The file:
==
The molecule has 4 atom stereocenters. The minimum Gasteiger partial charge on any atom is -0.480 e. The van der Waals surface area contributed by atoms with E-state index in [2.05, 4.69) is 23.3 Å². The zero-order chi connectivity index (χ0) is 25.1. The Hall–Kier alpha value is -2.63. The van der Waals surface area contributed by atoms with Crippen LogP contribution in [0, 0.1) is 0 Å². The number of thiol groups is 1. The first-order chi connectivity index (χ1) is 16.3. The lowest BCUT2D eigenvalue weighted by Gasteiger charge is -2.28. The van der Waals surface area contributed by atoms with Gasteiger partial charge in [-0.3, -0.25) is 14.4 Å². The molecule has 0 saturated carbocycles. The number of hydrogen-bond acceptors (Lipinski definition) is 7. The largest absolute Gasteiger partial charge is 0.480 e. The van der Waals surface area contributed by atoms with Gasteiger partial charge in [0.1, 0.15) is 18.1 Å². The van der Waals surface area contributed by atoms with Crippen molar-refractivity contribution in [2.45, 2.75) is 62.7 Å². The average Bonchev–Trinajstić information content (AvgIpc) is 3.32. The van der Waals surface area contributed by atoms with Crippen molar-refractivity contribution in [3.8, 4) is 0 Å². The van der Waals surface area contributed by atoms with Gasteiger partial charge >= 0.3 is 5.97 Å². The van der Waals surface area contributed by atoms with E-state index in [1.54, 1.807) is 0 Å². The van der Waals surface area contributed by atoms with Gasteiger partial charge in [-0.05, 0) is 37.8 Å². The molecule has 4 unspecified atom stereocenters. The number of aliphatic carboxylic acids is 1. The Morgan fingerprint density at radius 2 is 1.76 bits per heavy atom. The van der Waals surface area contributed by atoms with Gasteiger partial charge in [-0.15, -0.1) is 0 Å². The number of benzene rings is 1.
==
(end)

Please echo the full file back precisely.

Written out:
The molecule has 4 atom stereocenters. The minimum Gasteiger partial charge on any atom is -0.480 e. The van der Waals surface area contributed by atoms with E-state index in [2.05, 4.69) is 23.3 Å². The zero-order chi connectivity index (χ0) is 25.1. The Hall–Kier alpha value is -2.63. The van der Waals surface area contributed by atoms with Crippen LogP contribution in [0, 0.1) is 0 Å². The number of thiol groups is 1. The first-order chi connectivity index (χ1) is 16.3. The lowest BCUT2D eigenvalue weighted by Gasteiger charge is -2.28. The van der Waals surface area contributed by atoms with Gasteiger partial charge in [-0.3, -0.25) is 14.4 Å². The molecule has 0 saturated carbocycles. The number of hydrogen-bond acceptors (Lipinski definition) is 7. The largest absolute Gasteiger partial charge is 0.480 e. The van der Waals surface area contributed by atoms with Gasteiger partial charge in [0.1, 0.15) is 18.1 Å². The van der Waals surface area contributed by atoms with Crippen molar-refractivity contribution in [2.45, 2.75) is 62.7 Å². The average Bonchev–Trinajstić information content (AvgIpc) is 3.32. The van der Waals surface area contributed by atoms with Crippen molar-refractivity contribution in [3.8, 4) is 0 Å². The van der Waals surface area contributed by atoms with Gasteiger partial charge >= 0.3 is 5.97 Å². The van der Waals surface area contributed by atoms with E-state index in [1.54, 1.807) is 0 Å². The van der Waals surface area contributed by atoms with Gasteiger partial charge in [-0.05, 0) is 37.8 Å². The molecule has 4 unspecified atom stereocenters. The number of aliphatic carboxylic acids is 1. The Morgan fingerprint density at radius 2 is 1.76 bits per heavy atom. The van der Waals surface area contributed by atoms with Gasteiger partial charge in [-0.15, -0.1) is 0 Å². The number of benzene rings is 1.